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How Eye Masks Can Help With Dry Eyes

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Young women laying in bed with eye mask to help with dry eye

Chances are you’ve experienced the irritation of dry eyes—after all, 90% of Albertans have reported feeling the symptoms. Burning eyes. Redness. Blurred vision. Dry eye disease can leave you with sore eyes and compromised vision.

Just because dry eye disease is common doesn’t mean it’s normal and doesn’t mean you have to put up with it. At River Heights Eye Care, we have a selection of remedies designed to ease your eyes.

One popular dry eye therapy? Masks. Read on to understand the ins and outs of dry eye disease and how masks can help bring you comfort.

The 4-1-1 on Dry Eye: What It Is, How It Feels, & How It Happens

Dry eye disease is caused by a lack of moisture and lubrication on your eyes. Normally these would be provided by your tears. However, if something has disrupted either the quantity or quality of the tears you produce, you’ll likely start to feeling dry eye symptoms.

Dry eyes can interfere with your day-to-day, wreaking havoc with frustrating symptoms such as:

  • Pain
  • Burning
  • A gritty sensation as if something were in your eye
  • Overly watery eyes
  • Redness 
  • Blurred vision

Equally as frustrating is the fact that dry eye disease has so many different causes. Dry eye can be exacerbated by:

Luckily, there are ways to address dry eye. Let’s look a little closer at the direct cause of most of these symptoms: interference with your tears.

Breaking Down Your Tears

Tears are an important part of how our eyes function. They coat our eyes to keep them moist and clean, and make blinking easy and smooth. 

Did you know your body produces different types of tears that all have different compositions? There are 3 distinct types of tears

  • Emotional tears: What we commonly refer to as tears. Their name says it all—these are the tears we cry when we’re sad, angry, upset, or delighted. Scientists suggest that emotional tears have additional hormones & proteins not found in other tear types. 
  • Reflex tears: Your onion tears. Reflex tears are a reaction that protects our body from stimuli like chemicals, fumes, & the bug that flew into your eye while you were biking. They can also come hand-in-hand with eating spicy food, coughing too hard, or vomiting. Reflex tears clean & flush our eyes.
  • Basal tears: Your everyday workhorse tears. They keep our eyes well lubricated & nourished, & are released in small quantities all the time.  

Basal tears are often directly affected by dry eye disease. These complex tears can be broken down into 3 layers:

  • The inner mucous layer that keeps your tears on your eye
  • The watery middle layer that keeps your eye clean & moist
  • The outer oily layer that stops evaporation & makes blinking smooth

The outer oily layer is produced in the meibomian glands. We feel the symptoms of dry eye disease when this layer gets disrupted, often due to a meibomian gland problem.

When Meibomian Glands Get Dysfunctional

Meibomian glands are small, oil-producing glands that line the very edge of the eyelid. Occasionally they can get plugged, often by a buildup of oil. This is called meibomian gland dysfunction.

Meibomian gland dysfunction is a major contributor to dry eye disease. If the oil being produced is poor quality, or there’s not enough of it, it leaves your eyes vulnerable to tear evaporation, dry patches, and irritation.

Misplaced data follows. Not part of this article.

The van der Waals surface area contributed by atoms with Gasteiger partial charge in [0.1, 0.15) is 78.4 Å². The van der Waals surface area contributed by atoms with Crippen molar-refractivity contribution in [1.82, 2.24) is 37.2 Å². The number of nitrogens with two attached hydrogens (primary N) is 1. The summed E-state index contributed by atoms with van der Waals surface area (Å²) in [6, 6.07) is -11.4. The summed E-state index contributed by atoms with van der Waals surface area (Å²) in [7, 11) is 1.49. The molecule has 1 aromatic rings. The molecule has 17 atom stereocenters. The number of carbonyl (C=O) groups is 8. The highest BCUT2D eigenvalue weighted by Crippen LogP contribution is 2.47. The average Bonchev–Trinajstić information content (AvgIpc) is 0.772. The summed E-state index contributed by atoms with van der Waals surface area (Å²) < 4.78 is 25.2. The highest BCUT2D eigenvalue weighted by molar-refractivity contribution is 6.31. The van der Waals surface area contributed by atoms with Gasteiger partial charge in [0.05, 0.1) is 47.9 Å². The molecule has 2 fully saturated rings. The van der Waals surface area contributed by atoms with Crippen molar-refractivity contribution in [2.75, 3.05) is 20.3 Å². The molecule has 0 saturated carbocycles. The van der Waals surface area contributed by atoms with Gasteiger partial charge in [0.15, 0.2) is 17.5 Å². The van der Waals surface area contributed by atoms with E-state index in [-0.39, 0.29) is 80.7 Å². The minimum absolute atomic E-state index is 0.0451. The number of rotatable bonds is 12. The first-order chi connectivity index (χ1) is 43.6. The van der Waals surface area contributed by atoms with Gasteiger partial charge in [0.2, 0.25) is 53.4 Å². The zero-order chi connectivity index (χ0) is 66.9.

Women sleeping while wearing eye mask to help with her dry eye

Find Relief In Masks

When you think of an eye mask, you probably imagine someone reclined on a cushion at a spa taking time to pamper themselves. But we have good news: masking your eyes may help address dry eye symptoms (even those classic cucumber slices may have mild hydrating benefits.)

So how do eye masks help ease the symptoms of dry eye disease?  It depends on the type of mask. Wearing a warm mask over the eyes can help gently melt and loosen any solidified oil in the glands. This can lead to better tear production and reduce discomfort from dry eyes.

Cooling eye masks may help with dry eyes, too. This type of mask can ease discomfort associated with allergies and digital eye strain, both of which can contribute to dry eye symptoms.

Overnight or sleep masks may also help work against dry eye by protecting your eyes from the environment around you as you sleep.

Dry Eye Therapies from Your Trusted Neighbourhood Optometrist

You don’t have to take on dry eye disease on your own. If you’re suffering from eye irritation, come in to River Heights Eye Care. We offer masks, as well as other therapies for managing dry eye

Written by Shazeen Manji

Dr. Shazeen Manji was born and raised in Edmonton, Alberta, and attended the University of Alberta, where she completed her Bachelor of Science degree. She then went on to earn her optometry degree at the Pennsylvania College of Optometry at Salus University, where she graduated with honours. Dr. Manji received her training in a vast array of clinical settings, including private practices and Veterans Affairs hospitals, where she focused on pediatrics and contact lenses. Though she enjoys all aspects of private practice, Dr. Manji has a particular interest in ocular disease and contact lenses. She completed her ocular disease externship at the Wilmington V.A. Hospital and has completed an advanced studies course in contact lenses, giving her unique insight into fitting specialty contact lenses. In 2019, Dr. Manji purchased River Heights Eye Care where she is now practicing.
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